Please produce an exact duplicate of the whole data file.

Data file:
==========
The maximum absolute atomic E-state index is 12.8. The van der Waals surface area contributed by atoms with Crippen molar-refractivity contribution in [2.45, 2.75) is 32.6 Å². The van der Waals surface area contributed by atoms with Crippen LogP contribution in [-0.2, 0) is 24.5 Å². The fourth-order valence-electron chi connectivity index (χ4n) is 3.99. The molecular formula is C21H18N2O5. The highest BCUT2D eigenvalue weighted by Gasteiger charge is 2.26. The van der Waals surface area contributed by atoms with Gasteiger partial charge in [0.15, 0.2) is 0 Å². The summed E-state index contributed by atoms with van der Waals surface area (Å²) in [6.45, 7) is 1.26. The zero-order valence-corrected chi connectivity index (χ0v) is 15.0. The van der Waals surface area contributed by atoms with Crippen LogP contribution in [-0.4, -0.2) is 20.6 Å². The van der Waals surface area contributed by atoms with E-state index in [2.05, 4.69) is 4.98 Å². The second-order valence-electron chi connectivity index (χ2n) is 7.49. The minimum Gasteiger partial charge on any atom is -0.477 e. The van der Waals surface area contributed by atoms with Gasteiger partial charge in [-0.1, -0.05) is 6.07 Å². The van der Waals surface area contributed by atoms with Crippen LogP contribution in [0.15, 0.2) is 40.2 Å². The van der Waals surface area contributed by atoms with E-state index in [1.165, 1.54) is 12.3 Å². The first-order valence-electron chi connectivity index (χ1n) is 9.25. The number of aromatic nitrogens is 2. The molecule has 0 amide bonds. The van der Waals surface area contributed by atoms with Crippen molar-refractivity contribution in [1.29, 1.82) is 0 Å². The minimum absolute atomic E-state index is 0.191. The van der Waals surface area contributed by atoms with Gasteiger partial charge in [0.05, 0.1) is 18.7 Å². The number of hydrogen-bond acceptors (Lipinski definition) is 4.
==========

The maximum absolute atomic E-state index is 12.8. The van der Waals surface area contributed by atoms with Crippen molar-refractivity contribution in [2.45, 2.75) is 32.6 Å². The van der Waals surface area contributed by atoms with Crippen LogP contribution in [-0.2, 0) is 24.5 Å². The fourth-order valence-electron chi connectivity index (χ4n) is 3.99. The molecular formula is C21H18N2O5. The highest BCUT2D eigenvalue weighted by Gasteiger charge is 2.26. The van der Waals surface area contributed by atoms with Gasteiger partial charge in [0.15, 0.2) is 0 Å². The summed E-state index contributed by atoms with van der Waals surface area (Å²) in [6.45, 7) is 1.26. The zero-order valence-corrected chi connectivity index (χ0v) is 15.0. The van der Waals surface area contributed by atoms with Crippen LogP contribution in [-0.4, -0.2) is 20.6 Å². The van der Waals surface area contributed by atoms with E-state index in [2.05, 4.69) is 4.98 Å². The second-order valence-electron chi connectivity index (χ2n) is 7.49. The minimum Gasteiger partial charge on any atom is -0.477 e. The van der Waals surface area contributed by atoms with Gasteiger partial charge in [-0.1, -0.05) is 6.07 Å². The van der Waals surface area contributed by atoms with Crippen LogP contribution in [0.15, 0.2) is 40.2 Å². The van der Waals surface area contributed by atoms with E-state index in [1.165, 1.54) is 12.3 Å². The first-order valence-electron chi connectivity index (χ1n) is 9.25. The number of aromatic nitrogens is 2. The molecule has 0 amide bonds. The van der Waals surface area contributed by atoms with Crippen molar-refractivity contribution in [1.29, 1.82) is 0 Å². The minimum absolute atomic E-state index is 0.191. The van der Waals surface area contributed by atoms with Gasteiger partial charge in [0.05, 0.1) is 18.7 Å². The number of hydrogen-bond acceptors (Lipinski definition) is 4.